Determining the Insurance Deductible
A deductible is the amount you pay out of your own checkbook in the event of a loss before the insurance company begins covering the expenses according to your policy. The higher your deductible (meaning the more you will have to pay yourself), the lower your premiums, and vice versa. Raising your deductible is one way of lowering premiums, but you are taking more risk on yourself, and you need to be able to afford the deductible if something happens to your home.
Risk vs. Cost
Normally, a deductible is a flat rate, and you can choose from a range of levels, usually starting at $250. The deductible can go up to $5,000 or more, depending on the policy. The amount you save on your premium depends on what level you choose; for example, you can save around 25 percent for a deductible of $1,000 over a minimum ($250) deductible. Your agent should be able to give you the difference in premiums for the various levels of deductibles so you can balance the risk versus the cost of premiums.
It's also possible that you will have different deductibles for different kinds of damage. For example, if you have earthquake insurance, it may have its own deductible. Be sure to ask your agent about the different kinds of deductibles.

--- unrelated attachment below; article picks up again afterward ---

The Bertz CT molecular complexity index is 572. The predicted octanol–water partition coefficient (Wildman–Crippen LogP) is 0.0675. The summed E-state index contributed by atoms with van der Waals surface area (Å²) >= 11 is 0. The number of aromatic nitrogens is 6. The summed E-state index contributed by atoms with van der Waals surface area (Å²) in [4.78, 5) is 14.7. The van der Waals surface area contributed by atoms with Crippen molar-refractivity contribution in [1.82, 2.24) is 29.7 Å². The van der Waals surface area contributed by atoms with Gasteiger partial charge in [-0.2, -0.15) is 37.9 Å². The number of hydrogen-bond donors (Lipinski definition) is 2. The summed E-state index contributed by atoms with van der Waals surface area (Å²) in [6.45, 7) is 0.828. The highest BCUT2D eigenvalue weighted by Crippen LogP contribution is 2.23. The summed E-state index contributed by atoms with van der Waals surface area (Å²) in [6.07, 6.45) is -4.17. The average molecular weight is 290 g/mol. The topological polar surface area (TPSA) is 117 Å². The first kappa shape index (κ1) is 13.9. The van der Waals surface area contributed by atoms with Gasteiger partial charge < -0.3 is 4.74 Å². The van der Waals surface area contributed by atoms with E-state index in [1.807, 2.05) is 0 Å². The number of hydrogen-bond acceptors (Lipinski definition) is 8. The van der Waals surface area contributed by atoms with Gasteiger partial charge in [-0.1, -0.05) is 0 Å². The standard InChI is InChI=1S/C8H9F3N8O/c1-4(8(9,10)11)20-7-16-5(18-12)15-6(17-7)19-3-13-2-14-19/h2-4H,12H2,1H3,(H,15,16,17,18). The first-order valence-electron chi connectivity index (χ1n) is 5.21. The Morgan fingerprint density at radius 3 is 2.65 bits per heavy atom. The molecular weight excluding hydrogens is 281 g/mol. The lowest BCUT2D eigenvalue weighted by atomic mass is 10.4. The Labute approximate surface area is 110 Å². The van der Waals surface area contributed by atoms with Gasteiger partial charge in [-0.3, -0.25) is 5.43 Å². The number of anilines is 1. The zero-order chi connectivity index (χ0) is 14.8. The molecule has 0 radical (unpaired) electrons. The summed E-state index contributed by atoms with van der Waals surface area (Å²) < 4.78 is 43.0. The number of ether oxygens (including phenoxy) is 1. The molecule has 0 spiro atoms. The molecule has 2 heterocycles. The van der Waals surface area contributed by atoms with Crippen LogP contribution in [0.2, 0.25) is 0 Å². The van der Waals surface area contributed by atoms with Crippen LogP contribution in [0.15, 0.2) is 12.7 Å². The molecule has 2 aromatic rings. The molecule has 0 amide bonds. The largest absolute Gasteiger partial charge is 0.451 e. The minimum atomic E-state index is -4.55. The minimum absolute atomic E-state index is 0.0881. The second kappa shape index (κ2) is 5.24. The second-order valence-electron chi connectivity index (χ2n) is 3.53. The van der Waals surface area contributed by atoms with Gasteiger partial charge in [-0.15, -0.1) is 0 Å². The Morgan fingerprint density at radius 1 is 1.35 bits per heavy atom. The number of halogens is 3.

The New Percentage Deductibles
Many insurance companies are now offering percentage deductibles, meaning that the homeowner is responsible for a percentage of the home's insured value (the cost to rebuild, not market value) rather than a flat rate. For example, if you are liable for 1 percent of your home's value in the event of a loss, for a $250,000 home, you would be liable for the first $2,500. Typically, a percentage deductible is from 1 to 5 percent.
When you think about your deductible, it is worth remembering that you are going to bear some of the cost in the event of damage to your home, no matter what. It's just how much you can afford that will determine the amount of that cost. Also, insurance companies tend to raise premiums for homeowners filing too many claims, and the lower your deductible the more possibility you have of filing a claim rather than paying for damages yourself. In the long run, that could raise your premiums.
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